As cultural appropriation through casting spikes controversy in film, the world of opera seems colorblind, yet equality remains a distant goal there too.

Soprano Pretty Yende

Blind Opera Singer Duet

When Hollywood casts Asian characters with white actors, it's called 'whitewashing' and is considered a form of cultural appropriation. A case in point: in the science fiction film Ghost in the Shell, the US-American-Danish actress Scarlett Johansson was made up to fit the role of a Japanese cyborg. Constance Wu, an American actress of Taiwanese heritage called it 'modern blackfacing.'

After it was announced that Hollywood veteran Ron Howard would direct the film biography of Chinese pianist Lang Lang, Lulu Wang, a Chinese-born American filmmaker, questioned whether Howard had the necessary 'intimate knowledge' of Chinese culture and history to properly tell the story of the world-famous artist.


A modern rallying-cry: 'whitewashing'

Offered the role of a Japanese-American major in Hellboy in 2017, actor Ed Skrein declined following accusations of whitewashing, leaving the role open to be 'appropriately' cast. Daniel Dae Kim, an American of Korean lineage, got the role and thanked Skrein for acknowledging that 'Asian characters are for Asian actors.'

Malaysian-British actor Henry Golding was twice affected by the new sensibility. A heterosexual, he portrayed a gay Asian immigrant in the 2019 movie Monsoon but initially hesitated when voices were raised that the role should go to a gay actor. The actor of mixed ethnicity again found himself under attack when taking a role in Crazy Rich Asians of 2018: some felt that it should have gone to a full-blooded Asian. 'I know I'm Asian through and through. There's nothing I needed to prove,' said Golding, now discussed as a candidate to portray the next James Bond — in the absence of counter protests.

Whitewashing's long and not so venerable tradition

Casting non-white roles with white actors and actresses is a practice as old as film itself — from Germany's popular 1960s Winnetou films, where Frenchman Pierre Brice played the native American chief, to actor Laurence Olivier donning blackface to depict Othello in the eponymous 1965 movie.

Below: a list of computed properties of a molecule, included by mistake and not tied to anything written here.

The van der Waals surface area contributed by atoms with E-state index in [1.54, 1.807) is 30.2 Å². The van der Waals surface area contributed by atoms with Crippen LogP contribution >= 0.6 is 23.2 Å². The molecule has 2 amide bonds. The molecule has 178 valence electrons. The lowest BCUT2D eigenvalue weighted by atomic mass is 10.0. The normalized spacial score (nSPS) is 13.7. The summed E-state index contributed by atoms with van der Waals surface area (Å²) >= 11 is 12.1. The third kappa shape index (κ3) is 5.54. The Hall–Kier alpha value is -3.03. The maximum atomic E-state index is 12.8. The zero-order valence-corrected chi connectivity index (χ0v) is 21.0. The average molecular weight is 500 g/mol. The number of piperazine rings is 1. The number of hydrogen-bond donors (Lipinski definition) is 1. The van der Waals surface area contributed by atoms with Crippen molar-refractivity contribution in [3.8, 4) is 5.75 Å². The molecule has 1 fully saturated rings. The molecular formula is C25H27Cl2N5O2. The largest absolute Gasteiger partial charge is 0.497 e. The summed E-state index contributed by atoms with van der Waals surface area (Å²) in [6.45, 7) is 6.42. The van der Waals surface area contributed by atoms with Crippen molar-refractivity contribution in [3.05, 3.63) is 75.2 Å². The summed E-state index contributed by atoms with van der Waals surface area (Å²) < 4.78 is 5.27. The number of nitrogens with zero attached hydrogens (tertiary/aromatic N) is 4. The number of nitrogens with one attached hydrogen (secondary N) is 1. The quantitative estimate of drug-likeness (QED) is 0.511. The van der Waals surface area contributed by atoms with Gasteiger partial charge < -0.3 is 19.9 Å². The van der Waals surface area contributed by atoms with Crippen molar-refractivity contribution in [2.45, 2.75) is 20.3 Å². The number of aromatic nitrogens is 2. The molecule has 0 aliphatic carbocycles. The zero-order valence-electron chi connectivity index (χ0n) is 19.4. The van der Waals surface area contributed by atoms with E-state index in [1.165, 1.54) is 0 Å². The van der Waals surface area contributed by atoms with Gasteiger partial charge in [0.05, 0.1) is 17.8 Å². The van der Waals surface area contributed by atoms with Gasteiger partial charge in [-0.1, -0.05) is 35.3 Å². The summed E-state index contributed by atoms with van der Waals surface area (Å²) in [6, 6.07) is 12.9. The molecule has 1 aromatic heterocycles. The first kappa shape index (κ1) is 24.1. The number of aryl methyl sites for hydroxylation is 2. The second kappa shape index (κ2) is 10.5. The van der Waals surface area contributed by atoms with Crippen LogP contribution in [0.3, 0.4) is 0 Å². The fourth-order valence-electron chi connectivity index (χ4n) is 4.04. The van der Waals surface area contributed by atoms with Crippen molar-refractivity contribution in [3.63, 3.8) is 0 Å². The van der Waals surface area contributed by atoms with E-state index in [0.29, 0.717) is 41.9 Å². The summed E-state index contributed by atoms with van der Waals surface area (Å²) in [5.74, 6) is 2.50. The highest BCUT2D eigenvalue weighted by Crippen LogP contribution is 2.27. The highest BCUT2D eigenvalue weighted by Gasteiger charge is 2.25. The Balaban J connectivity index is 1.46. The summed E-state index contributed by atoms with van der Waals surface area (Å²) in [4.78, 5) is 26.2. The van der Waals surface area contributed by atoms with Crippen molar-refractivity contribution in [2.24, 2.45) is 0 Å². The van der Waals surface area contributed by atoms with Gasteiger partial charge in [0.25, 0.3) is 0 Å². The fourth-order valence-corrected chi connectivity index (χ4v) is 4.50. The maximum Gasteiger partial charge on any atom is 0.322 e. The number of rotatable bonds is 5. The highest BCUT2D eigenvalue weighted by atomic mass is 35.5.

Then there was yellowfacing, such as in Breakfast at Tiffany's in 1961, with Mickey Rooney made up to portray a Japanese landlord.

Today Mickey Rooney's portrayal of a Japanese landlord in 'Breakfast at Tiffany's' looks offensive and stereotypical

John Tehranian, professor at Southwestern Law School in Los Angeles, has written a book on the subject of whitewashing that includes his own experience as an Iranian American in academia. 'Of course, there is nothing inherently wrong with race-blind casting, as long as it works both ways,' said Tehranian. 'But in reality, it never has; one rarely sees, for example, an African American, Latino, or Asian actor cast as a white character.'

Opera goes by its own playbook

For one work in the operatic canon, colorblind casting is essentially ruled out. For performances of Porgy and Bess, composer George Gershwin and songwriter Ira Gershwin willed that their 'Black opera' be henceforth cast only with Black singers. Trying to circumvent the rule, the Hungarian State Opera had its white Hungarian soloists sign a statement declaring that they identify with Black Americans. The Gershwin estate was not satisfied with the solution.

'Porgy and Bess' in Hungary, with an all-white cast 'identifying' with Black people